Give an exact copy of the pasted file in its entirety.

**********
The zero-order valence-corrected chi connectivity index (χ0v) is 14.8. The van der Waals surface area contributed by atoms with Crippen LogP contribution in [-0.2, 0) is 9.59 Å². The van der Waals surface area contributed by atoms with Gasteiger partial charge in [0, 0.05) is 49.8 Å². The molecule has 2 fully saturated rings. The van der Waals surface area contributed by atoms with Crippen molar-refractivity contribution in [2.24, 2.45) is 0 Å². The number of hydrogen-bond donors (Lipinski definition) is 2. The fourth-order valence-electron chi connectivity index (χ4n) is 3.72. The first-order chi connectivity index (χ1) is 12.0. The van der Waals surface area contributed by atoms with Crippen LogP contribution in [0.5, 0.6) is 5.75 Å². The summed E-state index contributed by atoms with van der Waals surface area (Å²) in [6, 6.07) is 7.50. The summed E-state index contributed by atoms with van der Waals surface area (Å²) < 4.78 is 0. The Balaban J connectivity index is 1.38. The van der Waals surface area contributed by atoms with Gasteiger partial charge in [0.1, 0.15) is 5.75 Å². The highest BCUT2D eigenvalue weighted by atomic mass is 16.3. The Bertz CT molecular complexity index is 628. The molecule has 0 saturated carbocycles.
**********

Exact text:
The zero-order valence-corrected chi connectivity index (χ0v) is 14.8. The van der Waals surface area contributed by atoms with Crippen LogP contribution in [-0.2, 0) is 9.59 Å². The van der Waals surface area contributed by atoms with Gasteiger partial charge in [0, 0.05) is 49.8 Å². The molecule has 2 fully saturated rings. The van der Waals surface area contributed by atoms with Crippen molar-refractivity contribution in [2.24, 2.45) is 0 Å². The number of hydrogen-bond donors (Lipinski definition) is 2. The fourth-order valence-electron chi connectivity index (χ4n) is 3.72. The first-order chi connectivity index (χ1) is 12.0. The van der Waals surface area contributed by atoms with Crippen LogP contribution in [0.5, 0.6) is 5.75 Å². The summed E-state index contributed by atoms with van der Waals surface area (Å²) in [6, 6.07) is 7.50. The summed E-state index contributed by atoms with van der Waals surface area (Å²) < 4.78 is 0. The Balaban J connectivity index is 1.38. The van der Waals surface area contributed by atoms with Gasteiger partial charge in [0.1, 0.15) is 5.75 Å². The highest BCUT2D eigenvalue weighted by atomic mass is 16.3. The Bertz CT molecular complexity index is 628. The molecule has 0 saturated carbocycles.